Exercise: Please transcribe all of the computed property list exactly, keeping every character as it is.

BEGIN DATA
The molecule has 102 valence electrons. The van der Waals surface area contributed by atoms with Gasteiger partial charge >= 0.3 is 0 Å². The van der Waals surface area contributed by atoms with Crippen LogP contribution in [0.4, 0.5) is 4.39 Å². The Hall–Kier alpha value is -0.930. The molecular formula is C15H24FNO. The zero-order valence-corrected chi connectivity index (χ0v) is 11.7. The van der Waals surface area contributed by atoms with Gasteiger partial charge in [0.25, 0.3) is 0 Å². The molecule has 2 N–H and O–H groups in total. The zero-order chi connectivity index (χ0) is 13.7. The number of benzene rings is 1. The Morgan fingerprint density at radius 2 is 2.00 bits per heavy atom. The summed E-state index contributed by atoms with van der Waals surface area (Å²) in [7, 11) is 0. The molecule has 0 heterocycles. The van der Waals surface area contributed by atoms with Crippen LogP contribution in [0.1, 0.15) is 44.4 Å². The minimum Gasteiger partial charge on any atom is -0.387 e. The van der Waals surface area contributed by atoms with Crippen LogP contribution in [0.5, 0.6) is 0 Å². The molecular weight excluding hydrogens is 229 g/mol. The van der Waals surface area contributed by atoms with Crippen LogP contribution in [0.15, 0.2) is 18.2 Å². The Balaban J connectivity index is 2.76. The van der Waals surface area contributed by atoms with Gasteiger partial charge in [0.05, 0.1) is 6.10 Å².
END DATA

The molecule has 102 valence electrons. The van der Waals surface area contributed by atoms with Gasteiger partial charge >= 0.3 is 0 Å². The van der Waals surface area contributed by atoms with Crippen LogP contribution in [0.4, 0.5) is 4.39 Å². The Hall–Kier alpha value is -0.930. The molecular formula is C15H24FNO. The zero-order valence-corrected chi connectivity index (χ0v) is 11.7. The van der Waals surface area contributed by atoms with Gasteiger partial charge in [0.25, 0.3) is 0 Å². The molecule has 2 N–H and O–H groups in total. The zero-order chi connectivity index (χ0) is 13.7. The number of benzene rings is 1. The Morgan fingerprint density at radius 2 is 2.00 bits per heavy atom. The summed E-state index contributed by atoms with van der Waals surface area (Å²) in [7, 11) is 0. The molecule has 0 heterocycles. The van der Waals surface area contributed by atoms with Crippen LogP contribution in [0.1, 0.15) is 44.4 Å². The minimum Gasteiger partial charge on any atom is -0.387 e. The van der Waals surface area contributed by atoms with Crippen LogP contribution in [0.5, 0.6) is 0 Å². The molecular weight excluding hydrogens is 229 g/mol. The van der Waals surface area contributed by atoms with Crippen LogP contribution in [0.15, 0.2) is 18.2 Å². The Balaban J connectivity index is 2.76. The van der Waals surface area contributed by atoms with Gasteiger partial charge in [0.05, 0.1) is 6.10 Å².